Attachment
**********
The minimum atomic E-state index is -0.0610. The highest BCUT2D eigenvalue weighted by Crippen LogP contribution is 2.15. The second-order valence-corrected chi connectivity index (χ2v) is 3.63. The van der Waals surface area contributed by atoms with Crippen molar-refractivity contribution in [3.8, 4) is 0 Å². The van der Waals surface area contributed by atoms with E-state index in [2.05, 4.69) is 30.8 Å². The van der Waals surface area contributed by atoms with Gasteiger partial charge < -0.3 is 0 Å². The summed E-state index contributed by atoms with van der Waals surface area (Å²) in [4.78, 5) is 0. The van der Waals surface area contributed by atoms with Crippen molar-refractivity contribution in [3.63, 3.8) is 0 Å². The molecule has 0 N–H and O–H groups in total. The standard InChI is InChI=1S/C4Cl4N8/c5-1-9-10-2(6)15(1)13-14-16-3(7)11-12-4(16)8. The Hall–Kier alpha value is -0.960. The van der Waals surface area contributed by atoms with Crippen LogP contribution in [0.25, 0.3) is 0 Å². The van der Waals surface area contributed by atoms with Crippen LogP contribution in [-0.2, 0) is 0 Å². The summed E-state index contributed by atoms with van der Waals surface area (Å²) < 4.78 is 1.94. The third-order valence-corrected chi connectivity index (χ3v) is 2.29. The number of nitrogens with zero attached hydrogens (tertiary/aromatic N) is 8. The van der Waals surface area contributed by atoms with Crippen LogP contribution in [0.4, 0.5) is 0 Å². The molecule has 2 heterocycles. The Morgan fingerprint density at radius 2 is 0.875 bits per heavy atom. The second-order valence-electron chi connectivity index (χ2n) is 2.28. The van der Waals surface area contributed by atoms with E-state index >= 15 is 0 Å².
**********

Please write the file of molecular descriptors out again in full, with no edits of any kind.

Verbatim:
The minimum atomic E-state index is -0.0610. The highest BCUT2D eigenvalue weighted by Crippen LogP contribution is 2.15. The second-order valence-corrected chi connectivity index (χ2v) is 3.63. The van der Waals surface area contributed by atoms with Crippen molar-refractivity contribution in [3.8, 4) is 0 Å². The van der Waals surface area contributed by atoms with E-state index in [2.05, 4.69) is 30.8 Å². The van der Waals surface area contributed by atoms with Gasteiger partial charge < -0.3 is 0 Å². The summed E-state index contributed by atoms with van der Waals surface area (Å²) in [4.78, 5) is 0. The van der Waals surface area contributed by atoms with Crippen molar-refractivity contribution in [3.63, 3.8) is 0 Å². The molecule has 0 N–H and O–H groups in total. The standard InChI is InChI=1S/C4Cl4N8/c5-1-9-10-2(6)15(1)13-14-16-3(7)11-12-4(16)8. The Hall–Kier alpha value is -0.960. The van der Waals surface area contributed by atoms with Crippen LogP contribution in [0.25, 0.3) is 0 Å². The van der Waals surface area contributed by atoms with Crippen LogP contribution in [-0.2, 0) is 0 Å². The summed E-state index contributed by atoms with van der Waals surface area (Å²) < 4.78 is 1.94. The third-order valence-corrected chi connectivity index (χ3v) is 2.29. The number of nitrogens with zero attached hydrogens (tertiary/aromatic N) is 8. The van der Waals surface area contributed by atoms with Crippen LogP contribution in [0.4, 0.5) is 0 Å². The molecule has 2 heterocycles. The Morgan fingerprint density at radius 2 is 0.875 bits per heavy atom. The second-order valence-electron chi connectivity index (χ2n) is 2.28. The van der Waals surface area contributed by atoms with E-state index >= 15 is 0 Å².